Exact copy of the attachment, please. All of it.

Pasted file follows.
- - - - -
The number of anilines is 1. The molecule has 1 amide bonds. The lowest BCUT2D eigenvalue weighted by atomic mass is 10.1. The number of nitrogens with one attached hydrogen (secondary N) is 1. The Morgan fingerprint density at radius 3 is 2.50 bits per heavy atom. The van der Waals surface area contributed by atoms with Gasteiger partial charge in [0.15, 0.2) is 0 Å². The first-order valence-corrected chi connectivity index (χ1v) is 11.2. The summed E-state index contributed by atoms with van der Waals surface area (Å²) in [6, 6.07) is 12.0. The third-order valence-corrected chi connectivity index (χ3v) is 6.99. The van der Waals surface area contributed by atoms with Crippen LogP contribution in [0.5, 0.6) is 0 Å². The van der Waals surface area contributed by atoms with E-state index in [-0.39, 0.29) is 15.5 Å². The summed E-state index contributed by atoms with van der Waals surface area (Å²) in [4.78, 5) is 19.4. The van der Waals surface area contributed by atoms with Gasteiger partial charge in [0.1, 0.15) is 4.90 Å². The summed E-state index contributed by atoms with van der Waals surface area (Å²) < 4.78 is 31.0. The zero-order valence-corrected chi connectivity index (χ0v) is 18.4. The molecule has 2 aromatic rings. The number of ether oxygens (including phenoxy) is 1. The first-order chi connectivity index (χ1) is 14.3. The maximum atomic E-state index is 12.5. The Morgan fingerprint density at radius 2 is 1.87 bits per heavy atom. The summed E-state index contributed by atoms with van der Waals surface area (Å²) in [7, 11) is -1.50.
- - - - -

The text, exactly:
The number of anilines is 1. The molecule has 1 amide bonds. The lowest BCUT2D eigenvalue weighted by atomic mass is 10.1. The number of nitrogens with one attached hydrogen (secondary N) is 1. The Morgan fingerprint density at radius 3 is 2.50 bits per heavy atom. The van der Waals surface area contributed by atoms with Gasteiger partial charge in [0.15, 0.2) is 0 Å². The first-order valence-corrected chi connectivity index (χ1v) is 11.2. The summed E-state index contributed by atoms with van der Waals surface area (Å²) in [6, 6.07) is 12.0. The third-order valence-corrected chi connectivity index (χ3v) is 6.99. The van der Waals surface area contributed by atoms with Crippen LogP contribution in [0.5, 0.6) is 0 Å². The van der Waals surface area contributed by atoms with E-state index in [-0.39, 0.29) is 15.5 Å². The summed E-state index contributed by atoms with van der Waals surface area (Å²) in [4.78, 5) is 19.4. The van der Waals surface area contributed by atoms with Gasteiger partial charge in [0.1, 0.15) is 4.90 Å². The summed E-state index contributed by atoms with van der Waals surface area (Å²) < 4.78 is 31.0. The zero-order valence-corrected chi connectivity index (χ0v) is 18.4. The molecule has 2 aromatic rings. The number of ether oxygens (including phenoxy) is 1. The first-order chi connectivity index (χ1) is 14.3. The maximum atomic E-state index is 12.5. The Morgan fingerprint density at radius 2 is 1.87 bits per heavy atom. The summed E-state index contributed by atoms with van der Waals surface area (Å²) in [7, 11) is -1.50.